Wednesday, 18 December 2013

Ants - the unwelcome orchard inhabitants

I’ve always had a soft spot for ants. Hard working, intelligent and organized little creatures. I’ve come across gardeners before who do not like them but always found it hard to empathise….. but alas in the light of recent publications and findings, I have to place them high on the list of the critters-top-10-most -wanted!
It comes about due to the ants’ unfortunate liking for honeydew. Honeydew is the sugary sweet substance secreted by aphids. It’s what makes the leaves so sticky when you have an aphid outbreak on your fruit trees. Ants – or at least red ants anyway – are inordinately fond of the stuff and apparently will go to great lengths to obtain it. Incredibly, and this is what makes them so unwelcome – they not only encourage, but farm aphid colonies on trees and plants – and unfortunately that means your precious cherries and apples and plums in particular. Ants have actually been observed carrying lone aphids to new shoots in order that they spread the colony. They also attack, deter and kill other beneficial insects such as Lacewings and earwigs, that are found to be trying to attack the aphid colony.
Of course advising that you try to deter ants from a garden environment isn’t easy. Unless you actually know where the nest is – there may well be more than one – it’s almost impossible. But spend some time observing the ants, and where they go to and come from, may well reap rewards. The best solution for dealing with an ants nest is to pour boiling water on it. You can also buy sprays that deal with ants at any hardware store but it’s only really useful on individuals one at a time rather than dealing with a whole nest.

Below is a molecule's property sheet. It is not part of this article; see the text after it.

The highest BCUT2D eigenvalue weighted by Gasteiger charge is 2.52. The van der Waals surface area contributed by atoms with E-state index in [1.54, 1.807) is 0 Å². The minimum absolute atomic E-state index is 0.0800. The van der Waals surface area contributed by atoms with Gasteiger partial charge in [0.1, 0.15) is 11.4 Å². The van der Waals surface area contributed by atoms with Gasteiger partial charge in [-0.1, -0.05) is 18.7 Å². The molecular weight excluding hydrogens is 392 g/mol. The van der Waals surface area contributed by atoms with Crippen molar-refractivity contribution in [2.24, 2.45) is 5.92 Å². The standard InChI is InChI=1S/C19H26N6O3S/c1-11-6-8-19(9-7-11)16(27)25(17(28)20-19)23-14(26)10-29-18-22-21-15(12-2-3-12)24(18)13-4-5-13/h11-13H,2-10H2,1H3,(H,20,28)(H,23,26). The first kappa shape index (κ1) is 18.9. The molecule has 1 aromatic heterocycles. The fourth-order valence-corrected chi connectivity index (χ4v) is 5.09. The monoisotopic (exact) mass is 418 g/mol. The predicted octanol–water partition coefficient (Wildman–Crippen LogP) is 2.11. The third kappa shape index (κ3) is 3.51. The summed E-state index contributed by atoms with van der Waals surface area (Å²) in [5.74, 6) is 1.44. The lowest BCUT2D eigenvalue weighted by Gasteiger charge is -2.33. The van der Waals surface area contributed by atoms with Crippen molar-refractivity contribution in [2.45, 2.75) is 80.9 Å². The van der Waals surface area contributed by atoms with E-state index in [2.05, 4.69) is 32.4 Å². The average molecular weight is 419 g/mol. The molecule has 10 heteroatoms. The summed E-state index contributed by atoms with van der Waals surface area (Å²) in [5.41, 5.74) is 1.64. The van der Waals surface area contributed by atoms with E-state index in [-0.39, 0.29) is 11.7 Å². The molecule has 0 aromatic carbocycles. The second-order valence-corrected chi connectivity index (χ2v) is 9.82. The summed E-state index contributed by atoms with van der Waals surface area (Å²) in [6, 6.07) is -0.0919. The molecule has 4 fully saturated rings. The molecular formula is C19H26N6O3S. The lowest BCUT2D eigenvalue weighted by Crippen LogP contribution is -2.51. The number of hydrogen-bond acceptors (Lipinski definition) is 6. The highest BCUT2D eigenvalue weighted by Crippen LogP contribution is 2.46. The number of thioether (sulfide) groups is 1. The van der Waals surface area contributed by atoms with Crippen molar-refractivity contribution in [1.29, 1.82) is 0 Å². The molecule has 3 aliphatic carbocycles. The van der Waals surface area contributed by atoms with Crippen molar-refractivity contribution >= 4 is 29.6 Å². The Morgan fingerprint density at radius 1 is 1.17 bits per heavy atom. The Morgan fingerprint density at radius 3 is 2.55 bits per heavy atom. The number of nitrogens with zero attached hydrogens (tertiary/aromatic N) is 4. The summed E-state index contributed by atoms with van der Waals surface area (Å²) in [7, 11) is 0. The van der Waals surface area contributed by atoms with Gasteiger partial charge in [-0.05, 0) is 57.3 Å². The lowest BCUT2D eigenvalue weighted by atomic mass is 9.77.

Sticky bands which are placed around the base of a tree definitely work – but unfortunately will also trap spiders, earwigs, ladybirds and lacewings which are the natural enemies of the aphid so a bit self-defeating.
One things for sure – forewarned is forearmed so if you see a line of ants patrolling any of your fruit trees then it’s time for action. And yes, I still feel guilty even saying so. But you simply can’t afford to have aphid colonies being nurtured on your fruit growing territory; not only do they sap a plant or trees strength, they also spread viruses and encourage sooty moulds to grow on the sticky secretions they leave on leaf and stem.

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